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Millions In Outside Legal Spending Not Big Enough To Monitor, HUD Decides

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U.S Department of Housing and Urban (HUD) officials aren’t monitoring the millions of federal tax dollars local housing authorities spend on outside law firms because they claim it isn’t enough money to worry about, according to a new HUD Office of Inspector General (IG) report.

“HUD officials stated that they did not monitor or review housing authorities’ legal costs for reasonableness because the amount spent on legal costs is small in comparison to HUD’s overall budget,” the IG said.

The IG analyzed three local housing authorities — the District of Columbia Housing Authority, the Chicago Housing Authority and the Housing Authority of the City of Pittsburgh — and found at least $9.2 million of the $16.5 million they paid outside lawyers between 2007 and 2012 was unsupported and possibly unreasonable.

Taxpayers could be wasting much more on outside legal aid without any oversight, as local housing authorities spent more than half a billion dollars on outside legal aid between 2010 and 2015. (RELATED: HUD Has $43 Billion Worth Of Indecipherable Records)

The report isn’t the first time the IG has criticized HUD for ignoring local housing authorities’ outside legal spending. A 2011 IG report found the Philadelphia Housing Authority paid $30.5 million for outside legal services from 15 law firms between 2007 and 2010, which HUD failed to catch.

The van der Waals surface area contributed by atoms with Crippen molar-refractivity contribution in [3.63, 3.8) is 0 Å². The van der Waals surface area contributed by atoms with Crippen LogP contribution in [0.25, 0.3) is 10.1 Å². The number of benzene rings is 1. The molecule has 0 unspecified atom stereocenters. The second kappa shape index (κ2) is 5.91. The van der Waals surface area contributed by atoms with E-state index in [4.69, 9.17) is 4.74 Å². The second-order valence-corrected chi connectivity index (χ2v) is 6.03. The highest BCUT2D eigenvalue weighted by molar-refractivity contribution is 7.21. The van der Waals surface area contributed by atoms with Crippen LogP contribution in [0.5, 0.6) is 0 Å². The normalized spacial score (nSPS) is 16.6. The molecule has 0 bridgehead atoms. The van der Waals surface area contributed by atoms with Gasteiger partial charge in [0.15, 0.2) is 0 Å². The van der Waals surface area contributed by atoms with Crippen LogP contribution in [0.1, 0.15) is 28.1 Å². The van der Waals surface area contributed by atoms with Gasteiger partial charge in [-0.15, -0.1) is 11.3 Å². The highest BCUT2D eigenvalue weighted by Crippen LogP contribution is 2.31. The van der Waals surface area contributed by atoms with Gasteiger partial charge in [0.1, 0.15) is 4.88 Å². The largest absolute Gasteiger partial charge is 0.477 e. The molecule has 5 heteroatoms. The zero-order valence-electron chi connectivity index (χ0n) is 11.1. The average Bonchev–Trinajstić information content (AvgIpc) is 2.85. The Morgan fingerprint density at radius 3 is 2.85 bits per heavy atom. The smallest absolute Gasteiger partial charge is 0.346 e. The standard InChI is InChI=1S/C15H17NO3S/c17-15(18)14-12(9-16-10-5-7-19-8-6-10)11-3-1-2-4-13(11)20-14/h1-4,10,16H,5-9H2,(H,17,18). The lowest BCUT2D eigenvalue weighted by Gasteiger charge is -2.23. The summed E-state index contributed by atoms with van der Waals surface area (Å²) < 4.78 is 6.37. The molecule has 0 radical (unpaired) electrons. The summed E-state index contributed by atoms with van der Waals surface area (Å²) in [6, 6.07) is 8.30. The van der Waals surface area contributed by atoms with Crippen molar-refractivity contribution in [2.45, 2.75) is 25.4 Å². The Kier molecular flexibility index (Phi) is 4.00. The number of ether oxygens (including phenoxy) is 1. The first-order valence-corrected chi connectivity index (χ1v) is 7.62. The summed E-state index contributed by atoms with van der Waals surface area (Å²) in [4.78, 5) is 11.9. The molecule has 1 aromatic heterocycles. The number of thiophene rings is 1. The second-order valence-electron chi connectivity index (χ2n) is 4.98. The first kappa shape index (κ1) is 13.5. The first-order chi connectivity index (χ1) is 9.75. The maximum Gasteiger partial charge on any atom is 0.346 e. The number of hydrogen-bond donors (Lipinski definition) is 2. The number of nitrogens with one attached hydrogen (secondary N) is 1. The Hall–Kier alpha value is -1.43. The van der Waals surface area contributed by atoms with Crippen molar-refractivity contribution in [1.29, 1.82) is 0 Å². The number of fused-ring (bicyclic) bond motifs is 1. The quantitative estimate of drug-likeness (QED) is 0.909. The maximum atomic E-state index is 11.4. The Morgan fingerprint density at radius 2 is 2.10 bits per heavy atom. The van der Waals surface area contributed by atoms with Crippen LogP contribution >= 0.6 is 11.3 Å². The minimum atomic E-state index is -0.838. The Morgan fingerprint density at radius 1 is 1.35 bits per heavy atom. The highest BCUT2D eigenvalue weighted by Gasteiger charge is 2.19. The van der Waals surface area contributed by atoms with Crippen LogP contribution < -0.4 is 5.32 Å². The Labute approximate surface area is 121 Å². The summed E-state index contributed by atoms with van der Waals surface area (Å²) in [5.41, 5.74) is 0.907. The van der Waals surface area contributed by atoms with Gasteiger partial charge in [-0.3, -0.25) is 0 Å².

The Philadelphia, D.C., Pittsburgh and Chicago housing authorities are all in HUD’s Moving to Work program, which grants them more flexibility in how they spend their federal money. The IG found Moving to Work authorities account for only 35 of the nation’s nearly 3,000 housing authorities but 22 percent of all outside legal spending ($131 million of $591 million total between 2010 and 2015).

“Moving to Work agencies have a greater risk for problems because Congress exempted them from much of the Housing Act of 1937 and associated regulations as outlined in their Moving to Work agreements and they have considerable flexibility in determining how to use federal funds,” the IG said.

HUD officials said they relied on independent public accountants to review legal spending, but the IG said public accountants aren’t doing that.

“HUD needs to improve its oversight to ensure that the costs are reasonable and necessary because Moving to Work agencies have a greater risk for problems,” the IG said. “If HUD required Moving to Work agencies to provide a breakdown of anticipated and actual costs for legal services in its annual plans and reports, it could provide better transparency over legal costs.”

The IG told HUD’s deputy assistant secretary for public housing investments to require all Moving to Work agencies to break down their anticipated and actual legal costs in all annual plans and reports.

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